Monday, September 1, 2003

War has a way of turning the tangential and the ill-regarded into the vital and successful. Submarines, aircraft, tanks — all endured decades of derision and dismissal before proving their worth.

The reason they were able to prove their worth is that, when the moment came, serious military thinkers had already created effective “concepts of operation” and great leaders knew how to adapt concepts to situations.

Today, the United States possesses a little-known military asset that could prove enormously valuable, but has no clear operational concept.

It’s time to develop one.

PMCs are “Professional Military Corporations,” sometimes also known as “Private Military Companies.” In centuries past, they were known as mercenaries, hired guns, and worse. It’s hard to define them exactly. The term may accommodate everything from war surplus outfits that offer basic training courses as a sales gimmick to high-tech private mini-armies.

Some have questionable pedigrees and track records. Others are, or are owned by, respected corporations and operate according to high ethical standards. Many, and some of the best, are run by retired senior officers and hire veterans with proven skills and integrity.

In recent years, the United States has used PMCs in a variety of ways. The most visible has been for training police and military forces in newly-formed and/or liberated states. PMCs have been active in the former Yugoslavia for years, and now in Iraq.

PMCs as trainers lessen the burden on our hideously overstretched uniformed forces. They’re also beginning to make sense as peacekeepers and peace enforcers, especially in places such as Africa, where neither the United States nor the United Nations seems willing to commit serious forces long-term. Last month, an Anglo-American PMC, Northbridge Services, offered to send up to 2,000 armed men to Liberia.

PMCs as peacekeepers and enforcers for hire — a good idea, provided a myriad of legal questions and a certain understandable reticence about “privatizing war” can be resolved.

Still, these two functions do not constitute an operational concept. They don’t take advantage of a capability that, to the best of our knowledge, no one has investigated seriously: Using PMCs to change tormented societies for the better.

Consider much of Africa. Without a minimum of civil order, there is no way to attract major foreign investment, or to build the civil society that could support such investment and empower other endeavors.

PMCs could play a vital role in training local self-defense militias, and for more than physical defense. From Plato and Aristotle to the American Founders, militia service was a vital component of citizenship. In this tradition, a proper citizen was economically self-supporting, educated and armed. The Western world has spent trillions on encouraging literacy and economic development, but has utterly neglected the vital third part of the ancient “civic triad.”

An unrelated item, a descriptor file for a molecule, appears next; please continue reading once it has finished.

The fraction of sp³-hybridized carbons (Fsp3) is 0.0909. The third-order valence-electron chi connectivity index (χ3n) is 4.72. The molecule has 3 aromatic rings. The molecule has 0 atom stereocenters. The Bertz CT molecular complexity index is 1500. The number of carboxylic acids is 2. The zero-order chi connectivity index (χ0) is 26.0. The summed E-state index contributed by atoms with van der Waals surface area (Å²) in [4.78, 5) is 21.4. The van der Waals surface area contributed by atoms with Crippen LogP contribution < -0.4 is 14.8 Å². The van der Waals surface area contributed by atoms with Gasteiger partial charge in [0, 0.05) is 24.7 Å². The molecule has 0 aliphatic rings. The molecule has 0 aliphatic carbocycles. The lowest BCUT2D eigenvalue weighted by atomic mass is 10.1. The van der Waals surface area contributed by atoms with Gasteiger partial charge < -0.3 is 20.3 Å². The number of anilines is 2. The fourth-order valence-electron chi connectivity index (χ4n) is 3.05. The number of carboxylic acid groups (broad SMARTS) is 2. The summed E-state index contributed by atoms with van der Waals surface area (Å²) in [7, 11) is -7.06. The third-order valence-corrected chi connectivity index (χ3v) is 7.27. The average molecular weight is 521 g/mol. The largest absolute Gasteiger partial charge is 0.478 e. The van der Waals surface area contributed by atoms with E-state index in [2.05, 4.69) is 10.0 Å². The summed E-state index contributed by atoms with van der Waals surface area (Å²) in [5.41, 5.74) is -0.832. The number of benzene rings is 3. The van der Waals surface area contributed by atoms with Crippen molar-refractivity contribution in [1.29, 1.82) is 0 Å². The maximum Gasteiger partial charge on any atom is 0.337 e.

And what might happen, we wonder, if these PMCs also armed and trained women? The low status of African women means they often must resort to prostitution to feed themselves and their children. Women are physically vulnerable: to genital mutilation as a precondition for marriage; to rape from clients and by husbands whom they have been forced to marry, either as children or as widows; and to relatives after their husbands die.

Then there is mass rape as a weapon of war. Indeed, it can be argued that the physical, social and economic vulnerability and desperation of African women are the real reasons for the HIV pandemic.

PMC-trained militias as a “school of citizenship,” including men and women, in societies where women citizens — armed women citizens — might someday break the tragic cycles of violence and desperation: It’s worth a try.

In sum, a serious PMC operational concept would involve, not just doing the work we can’t or won’t, but creating more secure, more just and more equal societies. A recent Bruce Willis movie, “Tears of the Sun,” showed a Navy SEAL team on an African mission, limited by orders and law to rescuing one American citizen, then slowly refusing to countenance the carnage, then fighting it, en passant teaching the locals a few things about the dignity of resistance. Perhaps a few hundred — or a few thousand — PMC teams could teach the same lessons. This time, for real.

Philip Gold and Erin Solaro are president and executive director of Aretea, a Seattle-based public and cultural affairs center.

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